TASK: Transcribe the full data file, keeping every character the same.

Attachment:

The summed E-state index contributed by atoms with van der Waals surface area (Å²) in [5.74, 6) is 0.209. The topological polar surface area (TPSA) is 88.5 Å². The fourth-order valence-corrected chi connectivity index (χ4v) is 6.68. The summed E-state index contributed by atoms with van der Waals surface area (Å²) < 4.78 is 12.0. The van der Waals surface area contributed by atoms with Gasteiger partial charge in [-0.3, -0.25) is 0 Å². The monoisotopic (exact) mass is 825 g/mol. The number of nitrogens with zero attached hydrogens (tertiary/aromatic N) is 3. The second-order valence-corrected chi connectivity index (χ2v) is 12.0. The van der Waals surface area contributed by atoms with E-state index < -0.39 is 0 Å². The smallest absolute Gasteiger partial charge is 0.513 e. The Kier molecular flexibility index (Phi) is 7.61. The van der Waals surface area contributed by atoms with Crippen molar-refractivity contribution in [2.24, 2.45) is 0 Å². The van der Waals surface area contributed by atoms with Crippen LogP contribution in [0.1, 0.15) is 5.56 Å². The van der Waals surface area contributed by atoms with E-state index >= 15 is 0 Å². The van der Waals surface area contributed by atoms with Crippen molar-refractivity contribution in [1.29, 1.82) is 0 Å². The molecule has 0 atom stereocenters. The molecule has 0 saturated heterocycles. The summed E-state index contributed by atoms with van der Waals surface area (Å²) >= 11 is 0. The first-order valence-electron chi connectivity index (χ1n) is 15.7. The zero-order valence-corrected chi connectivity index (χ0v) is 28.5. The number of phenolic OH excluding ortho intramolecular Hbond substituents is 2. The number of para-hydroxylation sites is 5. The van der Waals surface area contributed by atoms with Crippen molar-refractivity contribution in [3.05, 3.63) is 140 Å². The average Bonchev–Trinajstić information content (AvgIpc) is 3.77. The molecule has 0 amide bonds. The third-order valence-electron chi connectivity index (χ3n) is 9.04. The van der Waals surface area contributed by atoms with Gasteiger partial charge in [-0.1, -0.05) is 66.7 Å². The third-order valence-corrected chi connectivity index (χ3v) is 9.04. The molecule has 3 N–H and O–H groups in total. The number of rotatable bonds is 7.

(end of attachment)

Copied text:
The summed E-state index contributed by atoms with van der Waals surface area (Å²) in [5.74, 6) is 0.209. The topological polar surface area (TPSA) is 88.5 Å². The fourth-order valence-corrected chi connectivity index (χ4v) is 6.68. The summed E-state index contributed by atoms with van der Waals surface area (Å²) < 4.78 is 12.0. The van der Waals surface area contributed by atoms with Gasteiger partial charge in [-0.3, -0.25) is 0 Å². The monoisotopic (exact) mass is 825 g/mol. The number of nitrogens with zero attached hydrogens (tertiary/aromatic N) is 3. The second-order valence-corrected chi connectivity index (χ2v) is 12.0. The van der Waals surface area contributed by atoms with E-state index < -0.39 is 0 Å². The smallest absolute Gasteiger partial charge is 0.513 e. The Kier molecular flexibility index (Phi) is 7.61. The van der Waals surface area contributed by atoms with Crippen molar-refractivity contribution in [2.24, 2.45) is 0 Å². The van der Waals surface area contributed by atoms with Crippen LogP contribution in [0.1, 0.15) is 5.56 Å². The van der Waals surface area contributed by atoms with E-state index >= 15 is 0 Å². The van der Waals surface area contributed by atoms with Crippen molar-refractivity contribution in [1.29, 1.82) is 0 Å². The molecule has 0 atom stereocenters. The molecule has 0 saturated heterocycles. The summed E-state index contributed by atoms with van der Waals surface area (Å²) >= 11 is 0. The first-order valence-electron chi connectivity index (χ1n) is 15.7. The zero-order valence-corrected chi connectivity index (χ0v) is 28.5. The number of phenolic OH excluding ortho intramolecular Hbond substituents is 2. The number of para-hydroxylation sites is 5. The van der Waals surface area contributed by atoms with Crippen molar-refractivity contribution in [3.05, 3.63) is 140 Å². The average Bonchev–Trinajstić information content (AvgIpc) is 3.77. The molecule has 0 amide bonds. The third-order valence-electron chi connectivity index (χ3n) is 9.04. The van der Waals surface area contributed by atoms with Gasteiger partial charge in [-0.1, -0.05) is 66.7 Å². The third-order valence-corrected chi connectivity index (χ3v) is 9.04. The molecule has 3 N–H and O–H groups in total. The number of rotatable bonds is 7.